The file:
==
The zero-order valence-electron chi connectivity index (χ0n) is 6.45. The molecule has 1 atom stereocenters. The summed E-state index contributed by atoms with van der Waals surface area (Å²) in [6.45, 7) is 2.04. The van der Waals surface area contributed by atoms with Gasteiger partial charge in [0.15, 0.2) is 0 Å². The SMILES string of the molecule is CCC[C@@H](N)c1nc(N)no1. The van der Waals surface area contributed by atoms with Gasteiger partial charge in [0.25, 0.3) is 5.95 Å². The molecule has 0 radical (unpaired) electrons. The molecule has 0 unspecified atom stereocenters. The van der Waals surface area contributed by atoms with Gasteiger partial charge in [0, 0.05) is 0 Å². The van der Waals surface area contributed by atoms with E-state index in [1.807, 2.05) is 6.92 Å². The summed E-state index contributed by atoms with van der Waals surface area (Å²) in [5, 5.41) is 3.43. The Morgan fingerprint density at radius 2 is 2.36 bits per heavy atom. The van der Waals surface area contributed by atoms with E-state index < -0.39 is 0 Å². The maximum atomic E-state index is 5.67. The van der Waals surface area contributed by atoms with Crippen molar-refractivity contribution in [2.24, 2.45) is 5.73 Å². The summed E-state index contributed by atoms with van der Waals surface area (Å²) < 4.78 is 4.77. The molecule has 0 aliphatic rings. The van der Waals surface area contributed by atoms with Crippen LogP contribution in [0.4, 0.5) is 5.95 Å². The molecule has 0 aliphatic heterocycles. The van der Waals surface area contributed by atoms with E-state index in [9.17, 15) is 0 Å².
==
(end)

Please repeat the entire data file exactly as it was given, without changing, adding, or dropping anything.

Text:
The zero-order valence-electron chi connectivity index (χ0n) is 6.45. The molecule has 1 atom stereocenters. The summed E-state index contributed by atoms with van der Waals surface area (Å²) in [6.45, 7) is 2.04. The van der Waals surface area contributed by atoms with Gasteiger partial charge in [0.15, 0.2) is 0 Å². The SMILES string of the molecule is CCC[C@@H](N)c1nc(N)no1. The van der Waals surface area contributed by atoms with Gasteiger partial charge in [0.25, 0.3) is 5.95 Å². The molecule has 0 radical (unpaired) electrons. The molecule has 0 unspecified atom stereocenters. The van der Waals surface area contributed by atoms with Gasteiger partial charge in [0, 0.05) is 0 Å². The van der Waals surface area contributed by atoms with E-state index in [1.807, 2.05) is 6.92 Å². The summed E-state index contributed by atoms with van der Waals surface area (Å²) in [5, 5.41) is 3.43. The Morgan fingerprint density at radius 2 is 2.36 bits per heavy atom. The van der Waals surface area contributed by atoms with E-state index < -0.39 is 0 Å². The maximum atomic E-state index is 5.67. The van der Waals surface area contributed by atoms with Crippen molar-refractivity contribution in [2.24, 2.45) is 5.73 Å². The summed E-state index contributed by atoms with van der Waals surface area (Å²) < 4.78 is 4.77. The molecule has 0 aliphatic rings. The van der Waals surface area contributed by atoms with Crippen LogP contribution in [0.4, 0.5) is 5.95 Å². The molecule has 0 aliphatic heterocycles. The van der Waals surface area contributed by atoms with E-state index in [9.17, 15) is 0 Å².